Demand is growing worldwide for better criteria for assessing well-being in a broad sense. In the public debate, gross domestic product (GDP), a measure of the size of the economy, is still very often the dominant indicator underlying the debate on well-being in a country and the basis on which new policy is developed. But well-being encompasses much more than just the economy and income; it also involves health, education level, people’s feelings of safety, the accessibility of facilities, the quality of the natural living environment, and many other factors.
This publication describes the development of well-being in the Netherlands up to the end of 2019. The great impact of the corona crisis on many aspects of society is therefore not addressed in this edition. However, these recent developments highlight even more strongly the major significance of matters such as access to health care for all, social safety nets, trust in institutions, and access to unspoilt nature for people’s well-being and quality of life. This makes the concept of well-being even more relevant than before, for example for decisions on the organisation of society after the corona crisis.
Politicians, policy-makers, companies and citizens are increasingly questioning whether the current level of well-being can be sustained over the long term. It is also important to look at the way this well-being is distributed over the population. In order to create a clear picture of progress in specific policy areas, the United Nations Sustainable Development Goals (SDGs) are used as the thematic basis of this publication. In 2015, all 193 members of the UN, including the Netherlands, signed up to this ambitious package of 17 goals, which are to be achieved in 2030.
The first chapters of the publication build on the methodology and dimensions of previous editions, focusing on well-being ‘here and now’ as well as the pressure that the current level of well-being is putting on future generations (‘later’) and on other countries (‘elsewhere’). In these chapters, Statistics Netherlands (CBS) follows the international recommendations of the Conference of European Statisticians (CES) for measuring well-being. Although the monitor continues to focus on developments in the medium term (2012–2019 in this edition) and the most recent year-on-year changes, time series from 1995 have also been added to this edition. This makes it possible for the first time to place short and medium-term developments in the context of the last 25 years.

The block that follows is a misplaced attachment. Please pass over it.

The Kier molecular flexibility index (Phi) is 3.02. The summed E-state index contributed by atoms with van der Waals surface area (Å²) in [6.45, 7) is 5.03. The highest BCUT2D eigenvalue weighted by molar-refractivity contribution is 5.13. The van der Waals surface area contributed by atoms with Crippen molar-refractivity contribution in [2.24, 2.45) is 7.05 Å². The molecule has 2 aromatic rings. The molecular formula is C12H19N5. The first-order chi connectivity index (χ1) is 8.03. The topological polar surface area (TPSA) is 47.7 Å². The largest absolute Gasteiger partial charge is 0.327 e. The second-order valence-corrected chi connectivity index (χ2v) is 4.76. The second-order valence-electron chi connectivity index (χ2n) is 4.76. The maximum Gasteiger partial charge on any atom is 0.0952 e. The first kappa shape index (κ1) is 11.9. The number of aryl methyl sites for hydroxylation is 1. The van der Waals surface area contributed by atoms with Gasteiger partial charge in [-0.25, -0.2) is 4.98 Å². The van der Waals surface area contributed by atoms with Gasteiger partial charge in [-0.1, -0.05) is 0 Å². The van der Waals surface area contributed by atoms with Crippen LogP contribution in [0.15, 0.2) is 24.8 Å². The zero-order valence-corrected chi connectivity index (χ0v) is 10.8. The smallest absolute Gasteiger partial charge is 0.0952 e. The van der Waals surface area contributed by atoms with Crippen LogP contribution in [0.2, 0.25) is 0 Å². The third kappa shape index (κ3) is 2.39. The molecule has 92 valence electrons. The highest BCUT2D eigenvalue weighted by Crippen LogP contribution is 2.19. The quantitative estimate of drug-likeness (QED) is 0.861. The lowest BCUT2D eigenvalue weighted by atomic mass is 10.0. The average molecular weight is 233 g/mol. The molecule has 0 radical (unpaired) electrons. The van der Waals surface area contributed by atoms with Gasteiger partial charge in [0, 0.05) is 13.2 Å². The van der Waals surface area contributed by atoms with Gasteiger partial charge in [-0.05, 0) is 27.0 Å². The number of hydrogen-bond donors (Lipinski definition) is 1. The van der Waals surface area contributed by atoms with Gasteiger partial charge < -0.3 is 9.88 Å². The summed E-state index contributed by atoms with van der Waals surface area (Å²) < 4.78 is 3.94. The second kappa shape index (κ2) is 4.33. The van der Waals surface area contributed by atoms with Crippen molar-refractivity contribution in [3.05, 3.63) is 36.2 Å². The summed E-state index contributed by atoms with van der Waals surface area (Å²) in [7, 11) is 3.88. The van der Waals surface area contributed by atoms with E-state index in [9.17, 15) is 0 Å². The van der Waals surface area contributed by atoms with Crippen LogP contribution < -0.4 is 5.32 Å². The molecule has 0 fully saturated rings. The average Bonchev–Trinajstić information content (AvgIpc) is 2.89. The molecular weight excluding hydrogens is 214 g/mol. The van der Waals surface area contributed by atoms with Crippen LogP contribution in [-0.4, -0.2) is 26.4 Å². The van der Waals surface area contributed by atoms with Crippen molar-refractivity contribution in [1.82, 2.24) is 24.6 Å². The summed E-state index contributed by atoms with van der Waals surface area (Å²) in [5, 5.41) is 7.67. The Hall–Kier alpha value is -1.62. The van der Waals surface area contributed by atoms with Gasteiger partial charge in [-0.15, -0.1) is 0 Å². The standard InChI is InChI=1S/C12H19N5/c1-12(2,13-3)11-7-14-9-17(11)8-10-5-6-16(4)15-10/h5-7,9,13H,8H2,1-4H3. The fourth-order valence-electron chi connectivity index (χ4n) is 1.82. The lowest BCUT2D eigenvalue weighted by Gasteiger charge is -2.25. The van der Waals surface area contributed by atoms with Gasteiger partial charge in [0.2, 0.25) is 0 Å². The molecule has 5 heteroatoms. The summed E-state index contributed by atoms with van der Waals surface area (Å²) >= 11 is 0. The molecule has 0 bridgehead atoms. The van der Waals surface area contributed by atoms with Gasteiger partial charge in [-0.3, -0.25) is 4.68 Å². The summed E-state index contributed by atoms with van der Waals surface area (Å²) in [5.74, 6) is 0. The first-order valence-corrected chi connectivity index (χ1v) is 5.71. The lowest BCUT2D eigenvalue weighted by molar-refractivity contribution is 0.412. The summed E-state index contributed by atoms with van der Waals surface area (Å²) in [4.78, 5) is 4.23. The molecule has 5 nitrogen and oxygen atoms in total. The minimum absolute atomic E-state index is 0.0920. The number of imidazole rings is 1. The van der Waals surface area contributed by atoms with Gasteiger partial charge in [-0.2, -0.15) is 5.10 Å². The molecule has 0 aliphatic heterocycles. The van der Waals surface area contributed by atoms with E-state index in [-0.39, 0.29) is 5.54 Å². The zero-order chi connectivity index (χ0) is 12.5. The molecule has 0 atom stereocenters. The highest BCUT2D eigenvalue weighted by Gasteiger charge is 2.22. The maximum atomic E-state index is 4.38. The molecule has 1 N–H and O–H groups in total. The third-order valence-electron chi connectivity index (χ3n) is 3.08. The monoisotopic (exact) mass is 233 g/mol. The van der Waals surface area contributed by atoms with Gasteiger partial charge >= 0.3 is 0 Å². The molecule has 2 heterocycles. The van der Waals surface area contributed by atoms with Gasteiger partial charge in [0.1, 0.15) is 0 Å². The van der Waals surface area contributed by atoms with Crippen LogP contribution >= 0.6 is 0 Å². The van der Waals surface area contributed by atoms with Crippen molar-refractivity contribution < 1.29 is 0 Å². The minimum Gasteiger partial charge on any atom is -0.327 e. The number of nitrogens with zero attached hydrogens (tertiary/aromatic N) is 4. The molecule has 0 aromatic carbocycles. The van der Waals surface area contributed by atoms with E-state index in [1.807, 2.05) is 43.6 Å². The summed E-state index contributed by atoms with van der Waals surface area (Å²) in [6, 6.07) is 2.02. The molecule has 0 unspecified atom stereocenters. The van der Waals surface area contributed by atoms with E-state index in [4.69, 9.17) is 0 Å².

A frequent wish is for the monitor to include figures that are as up-to-date as possible and this edition has therefore taken particular note of this aspect. Wherever possible, initial provisional results for 2019 have been calculated specially for this publication. These rapidly obtained figures are recognisable as such in the dashboards. Attention has also been paid to the distribution of current well-being according to background characteristics such as sex, origin, education level and age. For greater depth, we have also looked at the extremes in this distribution: the accumulation of more favourable or less favourable results according to personal characteristics.
Chapter 4 of the publication shows the progress made on each of the 17 SDGs. This is based on the list of SDG indicators that was drafted under the aegis of the UN. For each SDG, CBS has enriched the associated SDG indicators with CES indicators that are of particular interest in the Dutch context (SDGplus). This creates a more comprehensive picture of progress by the Netherlands in relation to the 17 goals than is possible with SDG indicators alone.
The Dutch edition of this Monitor was released on ‘Accountability Day’ (20 May 2020) and was presented to the House of Representatives by the Minister of Economic Affairs and Climate Policy, together with a response from the Dutch government. In this way, the report aims to contribute to creating a broader basis for the Accountability debate.
Director General (acting)
Dr A.H. Kroese
The Hague, Heerlen, Bonaire, July 2020